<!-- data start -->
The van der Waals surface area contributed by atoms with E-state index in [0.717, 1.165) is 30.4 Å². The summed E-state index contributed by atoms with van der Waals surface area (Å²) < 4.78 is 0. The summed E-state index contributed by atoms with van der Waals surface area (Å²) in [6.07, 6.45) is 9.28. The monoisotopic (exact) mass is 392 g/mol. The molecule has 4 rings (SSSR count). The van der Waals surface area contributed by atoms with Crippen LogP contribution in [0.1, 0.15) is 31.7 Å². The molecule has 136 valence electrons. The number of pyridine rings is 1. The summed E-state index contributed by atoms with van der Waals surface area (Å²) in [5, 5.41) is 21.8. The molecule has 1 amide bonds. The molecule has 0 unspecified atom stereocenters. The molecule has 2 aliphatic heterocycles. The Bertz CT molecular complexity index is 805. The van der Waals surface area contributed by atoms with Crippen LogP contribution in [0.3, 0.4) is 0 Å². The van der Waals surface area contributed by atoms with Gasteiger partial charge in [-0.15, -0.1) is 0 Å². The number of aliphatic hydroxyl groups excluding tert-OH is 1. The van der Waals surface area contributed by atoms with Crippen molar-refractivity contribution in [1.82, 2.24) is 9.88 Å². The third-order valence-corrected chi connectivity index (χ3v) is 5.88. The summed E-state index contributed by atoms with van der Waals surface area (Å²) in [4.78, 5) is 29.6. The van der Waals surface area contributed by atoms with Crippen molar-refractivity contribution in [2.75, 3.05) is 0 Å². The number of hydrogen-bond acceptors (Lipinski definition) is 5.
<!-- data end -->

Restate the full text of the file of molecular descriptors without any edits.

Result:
The van der Waals surface area contributed by atoms with E-state index in [0.717, 1.165) is 30.4 Å². The summed E-state index contributed by atoms with van der Waals surface area (Å²) < 4.78 is 0. The summed E-state index contributed by atoms with van der Waals surface area (Å²) in [6.07, 6.45) is 9.28. The monoisotopic (exact) mass is 392 g/mol. The molecule has 4 rings (SSSR count). The van der Waals surface area contributed by atoms with Crippen LogP contribution in [0.1, 0.15) is 31.7 Å². The molecule has 136 valence electrons. The number of pyridine rings is 1. The summed E-state index contributed by atoms with van der Waals surface area (Å²) in [5, 5.41) is 21.8. The molecule has 1 amide bonds. The molecule has 0 unspecified atom stereocenters. The molecule has 2 aliphatic heterocycles. The Bertz CT molecular complexity index is 805. The van der Waals surface area contributed by atoms with Crippen LogP contribution in [0.3, 0.4) is 0 Å². The van der Waals surface area contributed by atoms with Gasteiger partial charge in [-0.15, -0.1) is 0 Å². The number of aliphatic hydroxyl groups excluding tert-OH is 1. The van der Waals surface area contributed by atoms with Crippen molar-refractivity contribution in [1.82, 2.24) is 9.88 Å². The third-order valence-corrected chi connectivity index (χ3v) is 5.88. The summed E-state index contributed by atoms with van der Waals surface area (Å²) in [4.78, 5) is 29.6. The van der Waals surface area contributed by atoms with Crippen molar-refractivity contribution in [2.75, 3.05) is 0 Å². The number of hydrogen-bond acceptors (Lipinski definition) is 5.